In my foodventures with others, I've learned that most foodie folks can be divided into ethnic purists and fusion thrillseekers, I tend to think of myself as falling in the latter camp -- even though I've appreciated many an authentic cultural meal, I also love it when the kitchen get creative and blends different influences together for something distinctively unique. Why not take the best of both (or more) worlds?
And that's what I had in mind when I booked myself for Breadbar's CRUSH event, where Adam Sobel of Full Belly Group (who had cheffed at Vegas' Guy Savoy and Bradley Ogden, among others) put together a special $55 menu showcasing global street food with influences from all over with dishes like marinated bay scallops with young coconut and kaffir lime vodka (I presume Hangar One?), liquid center potato gnocchi with fontina cheese and chanterelle mushrooms, and a curiosity-beckoning pineapple in all forms.
Alas, that wasn't meant to be -- since the day I was available to swing by Breadbar, they decided to showcase his other restaurant concept, Full of Bull, a more casual-Americana restaurant showcasing roast beef, burgers and other diner fare with a Sobel signature. I was slightly disappointed, but also considerably pleased that the meal will now be $20/person and there's no corkage.
Arriving a little earlier than my dining compadres, including newly born foodblogger behind Binary Tastebuds, I decided to take advantage of the just-informed no-corkage policy and headed two blocks down to pick out something go with. Daniela, Breadbar's marketing star, suggested beer (obvious) or a more eclectic pairing with sparkling wine. So that's exactly what I picked out -- an affordable bottle of Blanquette de Limoux from the southwestern region of France.
It was not bad, good citrus and apple notes with some distinct flinty mineral characters, as if a Chablis had intermingled with a sauvignon blanc. Alas, it was better as an opener or a palate cleanser than something to pair sandwiches and fries with -- but definitely an interesting wine I'd consider checking out again.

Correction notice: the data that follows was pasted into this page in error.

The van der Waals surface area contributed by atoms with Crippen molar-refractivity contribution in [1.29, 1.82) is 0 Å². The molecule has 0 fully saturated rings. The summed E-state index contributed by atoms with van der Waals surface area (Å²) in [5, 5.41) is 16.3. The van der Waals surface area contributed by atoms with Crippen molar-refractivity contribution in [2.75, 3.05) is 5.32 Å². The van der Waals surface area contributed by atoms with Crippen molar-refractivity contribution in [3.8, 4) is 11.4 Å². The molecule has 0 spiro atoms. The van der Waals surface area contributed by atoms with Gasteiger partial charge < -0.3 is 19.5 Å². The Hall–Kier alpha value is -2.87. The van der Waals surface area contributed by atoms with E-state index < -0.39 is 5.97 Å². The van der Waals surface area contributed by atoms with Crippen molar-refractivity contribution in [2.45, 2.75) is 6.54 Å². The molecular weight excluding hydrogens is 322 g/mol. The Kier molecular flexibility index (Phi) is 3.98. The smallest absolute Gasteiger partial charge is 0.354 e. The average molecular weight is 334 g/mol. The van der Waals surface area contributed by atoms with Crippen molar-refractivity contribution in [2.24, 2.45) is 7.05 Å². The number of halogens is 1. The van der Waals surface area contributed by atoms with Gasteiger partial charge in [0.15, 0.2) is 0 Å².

So my two friends arrived and the waitstaff wasted no time getting us started, beginning with steak fries. Thinner than most other steak fries I've encountered but considerably more flavorful (would love to find out what seasoning salt mix were used on these), these fries were pretty good though I wished they were a little crispier, these had a slight limpness suggesting that they weren't fresh out of the fryer.
While we were still noshing off our large bowl of fries, the waitress delivered the trio of small sandwiches, which were somewhere between the size of the average slider and the McDonald's hamburger.
The first one I tried was the Original: thinly-shaved rare roast beef with their F.O.B. famous sauce on an onion Kaiser roll. One bite of this succulent sandwich and I'm glad this event didn't take place during Lent - rich beefy flavor (and I believe it was dipped in au jus to further sharpen that) and meltingly-tender. The sauce, which tasted like a subtle thousand island dressing with a horseradishy zip, and the onion roll were good complement to the roast beef, taking the edge of the savoriness which may have resulted into a sodium overkill otherwise.
Next up, the No Bull: slow roasted turkey with crispy turkey skin and garlic mashed potatoes on onion Kaiser. I am not sure what Adam did to the turkey skin, but that definitely made this sandwich the star of the meal. While it's not particularly crispy, the skin possessed a bacon-like, fatty quality that really binded the flavors of the delightfully-moist turkey meat, the garlicky (but not overly so) taters, the peppery seasoning and the bun.
Lastly, Adam's Fish Sandwich: with a guiness battered fish with cheddar and mayo and lettuce. This one didn't turn out so well. On top of being not crispy (though that may have been because we had this last), it was a clash of overwhelming tastes from the oniony tartar sauce, the sharp cheddar and the pointedly pungent fish, the combo of which left a unpleasant, lingering aftertaste lasting well after the final bite. But hey, two great sandwiches out of three ain't bad -- and in crystal-clear hindsight, I really should've eaten the fried sandwich first.
We also had soda floats, available in root beer, orange cream or vanilla cream, which Adam brought out. The floats were decent, but the conversation was definitely golden as we chatted about his experiences and his upcoming plans, which includes a Full of Bull eatery opening up off the strip in Vegas (close to Firefly on Paradise,) and hopefully seeing his CRUSH conception coming into fruition (and he's open to having this either in the City of Angels or Sin.) So far, both his concepts sounds solid, the execution just needs a little tweaking (particularly the fish sandwich) and I can definitely see great things coming from this rising young chef. And I'll raise a sparkling Limoux toast to that, while eagerly awaiting for my next fusion thrillseeking foodventure.
For my friend's fantastic and humorous take on the same meal, click here; and also here for my other foodventure, a chocolate tasting menu, at the Century City Breadbar.
8718 West 3rd Street
Los Angeles, CA 90048